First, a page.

- Make a list of prospective schools – Investigate all of your options. You should have an idea of your goals at this point. These are points to consider:
- Do you want to stay close to home?
- Do you want to attend a small, mid size, or large institution?
- Do you want to compete at a very selective school or are you interested in a less competitive atmosphere?
- Are you looking for a demanding academic environment?
- Do you want to live on campus?
- What type of financial assistance will I need to attend at my choice schools?
- Does the school have majors that interest me?
- Know what the admission criteria for that particular school looks like. These are just some of the criteria that are typically used in the admission process: Grades from your transcript, Test Scores (ACT or SAT), Recommendation Letters, Extracurricular Activities, Course Rigor, etc. Some schools are “test optional” or “test flexible” schools. You can find a list here: www.fairtest.org/university/optional
- Obtain information about the schools on your list. Go on college visits in the summer. Look on the website for information, don’t just call and ask questions for information that would be considered typical information you can find. If you do need to call and ask a question, the student should call. Explore the website. There is usually a vast amount of information online to sort through – virtual tours, student interviews, scholarship information, financial aid considerations, deadlines, etc. Here is information about the Common Application. You can make an account now and it will roll over to next school year. This is new! Common Application Account Roll Over
- Planning is everything so you don’t miss deadlines! Make a spreadsheet or use one of the many you can find online. Here’s an example: https://bigfuture.collegeboard.org/get-in/applying-101/college-application-checklist
- Create a resume – this will help you in your application process and it is something you can start now rather than waiting. Here is an example: Example of HS Resume & Tips. Chattahoochee also expects that you will submit a "Student Profile" to your counselor at least 10 days prior to a deadline for any recommendation letter. A well thought out profile will help your counselor to write a thorough rec letter on your behalf. You will find the Student Information Sheet on the counseling webpage under the heading "Student Resources". Here is a link to the counseling webpage to help you get started. Senior Information Sheet 16-17
- Essay writing is sometimes part of the admissions process. Start working on a personal statement now while you have more time rather than waiting until your senior year begins. Yes, some schools will have more specific essays – you can always view the previous year’s application to get some ideas if you are concerned, but a personal statement is an essay that can be adapted to something else later as long as you have taken the time to really reflect. If you plan on submitting any applications through Common Application, they have released the 2016-2017 Essay prompts. You can find those here: Common Application 16-17 Essay Prompts. There are also good guides on how to write personal statements. Check those tips here: Tips for Writing a Personal Statement.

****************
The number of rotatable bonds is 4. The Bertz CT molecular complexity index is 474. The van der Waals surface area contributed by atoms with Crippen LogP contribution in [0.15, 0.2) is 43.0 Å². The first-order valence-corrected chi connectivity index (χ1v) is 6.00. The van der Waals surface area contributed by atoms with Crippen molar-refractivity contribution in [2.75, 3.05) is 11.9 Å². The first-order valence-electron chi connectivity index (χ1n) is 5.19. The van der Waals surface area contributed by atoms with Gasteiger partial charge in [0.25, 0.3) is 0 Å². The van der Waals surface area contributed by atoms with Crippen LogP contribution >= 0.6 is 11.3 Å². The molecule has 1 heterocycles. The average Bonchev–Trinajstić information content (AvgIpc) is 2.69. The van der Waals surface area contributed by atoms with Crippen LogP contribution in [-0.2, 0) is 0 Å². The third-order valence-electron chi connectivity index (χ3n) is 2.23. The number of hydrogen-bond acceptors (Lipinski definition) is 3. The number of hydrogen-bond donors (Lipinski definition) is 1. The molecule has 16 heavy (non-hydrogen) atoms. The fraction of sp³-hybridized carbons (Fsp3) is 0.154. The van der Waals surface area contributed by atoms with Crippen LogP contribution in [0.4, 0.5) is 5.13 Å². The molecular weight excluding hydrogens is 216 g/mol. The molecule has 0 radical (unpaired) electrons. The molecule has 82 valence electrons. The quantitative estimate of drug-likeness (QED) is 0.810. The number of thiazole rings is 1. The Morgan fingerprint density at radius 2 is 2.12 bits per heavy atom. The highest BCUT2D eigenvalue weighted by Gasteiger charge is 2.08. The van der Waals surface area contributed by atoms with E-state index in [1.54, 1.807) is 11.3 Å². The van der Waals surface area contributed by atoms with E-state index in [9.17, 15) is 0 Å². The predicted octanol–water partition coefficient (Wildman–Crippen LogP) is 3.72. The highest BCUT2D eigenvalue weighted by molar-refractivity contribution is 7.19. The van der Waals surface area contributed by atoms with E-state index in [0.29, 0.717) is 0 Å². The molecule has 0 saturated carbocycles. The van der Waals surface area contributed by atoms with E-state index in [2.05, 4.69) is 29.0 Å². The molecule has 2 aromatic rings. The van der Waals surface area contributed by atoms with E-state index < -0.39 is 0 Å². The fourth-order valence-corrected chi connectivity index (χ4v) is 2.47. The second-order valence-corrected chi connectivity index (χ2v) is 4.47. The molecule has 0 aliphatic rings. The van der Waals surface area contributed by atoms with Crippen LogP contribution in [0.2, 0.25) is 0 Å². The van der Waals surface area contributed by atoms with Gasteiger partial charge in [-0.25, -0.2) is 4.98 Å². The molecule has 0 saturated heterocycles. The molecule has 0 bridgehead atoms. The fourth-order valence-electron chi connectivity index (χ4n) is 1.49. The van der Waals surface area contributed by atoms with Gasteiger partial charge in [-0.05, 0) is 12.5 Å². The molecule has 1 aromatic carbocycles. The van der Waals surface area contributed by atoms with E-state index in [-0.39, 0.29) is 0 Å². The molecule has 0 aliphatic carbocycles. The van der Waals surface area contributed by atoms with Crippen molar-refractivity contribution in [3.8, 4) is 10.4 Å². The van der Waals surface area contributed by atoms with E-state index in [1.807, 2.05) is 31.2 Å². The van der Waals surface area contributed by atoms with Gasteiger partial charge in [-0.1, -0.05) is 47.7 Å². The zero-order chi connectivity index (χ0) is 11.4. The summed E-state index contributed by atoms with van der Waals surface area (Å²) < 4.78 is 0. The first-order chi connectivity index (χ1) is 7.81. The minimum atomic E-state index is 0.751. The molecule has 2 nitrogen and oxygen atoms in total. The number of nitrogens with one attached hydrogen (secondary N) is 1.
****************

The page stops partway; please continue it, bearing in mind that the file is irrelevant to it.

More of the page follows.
- Use test prep opportunities over the summer. Here is one affordable option that is available to Chattahoochee High School students: Princeton Review Summer Test Prep Flyer
- High Achieving – Low Income students (families below $65,000 for a family of 4) can take a look at QuestBridge opportunities. They provide a National College Match program which can pay for all college expenses if accepted into the program. Rising seniors need to begin the application over the summer. Check it out at 2016 National College Match Program through QuestBridge
- Athletes who plan to play at the college level (not intramurals or a rec league) need to register with the NCAA clearinghouse (NCAA Eligibility Center Site). Mrs. Lange in our front office needs permission to upload a transcript so include her. Talk to your coaches to make sure they are included in your process.
- Fine Arts & Performing Arts students – talk with your teachers – they are experts! Did you know there is a National Portfolio Day for fine arts? Check this out: National Portfolio Day Site. Performing Arts students – here are tips for auditioning: Tips for Auditioning and this is a very cool blog dedicated to performing arts: Performing Arts Blog
Spend your summer doing something you enjoy. Read, explore, work, help someone! These are activities where you discover yourself best, not by trying to engage in every activity to fill a resume or specifically add to your college admissions file. Do something because you are genuinely interested in that activity. Before long, it will be August and you need to get started on applications, requesting recommendations, and writing essays. The more you prepare for now, the smoother your senior year will be.
Go get ’em!